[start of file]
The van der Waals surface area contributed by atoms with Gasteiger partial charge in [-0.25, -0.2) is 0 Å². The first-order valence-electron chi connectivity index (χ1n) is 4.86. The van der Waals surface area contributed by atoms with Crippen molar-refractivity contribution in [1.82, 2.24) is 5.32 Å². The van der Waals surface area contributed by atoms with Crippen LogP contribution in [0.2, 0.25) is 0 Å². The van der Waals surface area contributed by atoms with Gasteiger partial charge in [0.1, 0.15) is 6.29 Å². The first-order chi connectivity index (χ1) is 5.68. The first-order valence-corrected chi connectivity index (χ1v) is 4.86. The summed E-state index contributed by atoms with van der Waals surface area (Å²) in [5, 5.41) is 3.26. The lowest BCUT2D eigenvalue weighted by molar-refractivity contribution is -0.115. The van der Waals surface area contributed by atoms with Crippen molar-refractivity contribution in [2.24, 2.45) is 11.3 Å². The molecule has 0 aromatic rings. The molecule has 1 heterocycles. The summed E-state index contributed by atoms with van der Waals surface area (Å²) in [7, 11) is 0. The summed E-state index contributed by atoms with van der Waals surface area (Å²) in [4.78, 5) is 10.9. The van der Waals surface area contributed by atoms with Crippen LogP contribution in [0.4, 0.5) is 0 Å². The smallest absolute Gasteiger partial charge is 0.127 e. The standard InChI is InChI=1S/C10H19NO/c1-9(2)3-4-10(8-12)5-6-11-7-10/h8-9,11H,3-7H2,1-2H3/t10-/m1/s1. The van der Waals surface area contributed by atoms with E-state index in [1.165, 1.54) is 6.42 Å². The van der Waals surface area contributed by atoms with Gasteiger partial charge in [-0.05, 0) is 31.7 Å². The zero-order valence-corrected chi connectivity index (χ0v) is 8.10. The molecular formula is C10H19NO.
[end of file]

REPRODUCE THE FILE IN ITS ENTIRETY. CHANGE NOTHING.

The van der Waals surface area contributed by atoms with Gasteiger partial charge in [-0.25, -0.2) is 0 Å². The first-order valence-electron chi connectivity index (χ1n) is 4.86. The van der Waals surface area contributed by atoms with Crippen molar-refractivity contribution in [1.82, 2.24) is 5.32 Å². The van der Waals surface area contributed by atoms with Crippen LogP contribution in [0.2, 0.25) is 0 Å². The van der Waals surface area contributed by atoms with Gasteiger partial charge in [0.1, 0.15) is 6.29 Å². The first-order chi connectivity index (χ1) is 5.68. The first-order valence-corrected chi connectivity index (χ1v) is 4.86. The summed E-state index contributed by atoms with van der Waals surface area (Å²) in [5, 5.41) is 3.26. The lowest BCUT2D eigenvalue weighted by molar-refractivity contribution is -0.115. The van der Waals surface area contributed by atoms with Crippen molar-refractivity contribution in [2.24, 2.45) is 11.3 Å². The molecule has 0 aromatic rings. The molecule has 1 heterocycles. The summed E-state index contributed by atoms with van der Waals surface area (Å²) in [7, 11) is 0. The summed E-state index contributed by atoms with van der Waals surface area (Å²) in [4.78, 5) is 10.9. The van der Waals surface area contributed by atoms with Crippen LogP contribution in [0.4, 0.5) is 0 Å². The smallest absolute Gasteiger partial charge is 0.127 e. The standard InChI is InChI=1S/C10H19NO/c1-9(2)3-4-10(8-12)5-6-11-7-10/h8-9,11H,3-7H2,1-2H3/t10-/m1/s1. The van der Waals surface area contributed by atoms with E-state index in [1.165, 1.54) is 6.42 Å². The van der Waals surface area contributed by atoms with Gasteiger partial charge in [-0.05, 0) is 31.7 Å². The zero-order valence-corrected chi connectivity index (χ0v) is 8.10. The molecular formula is C10H19NO.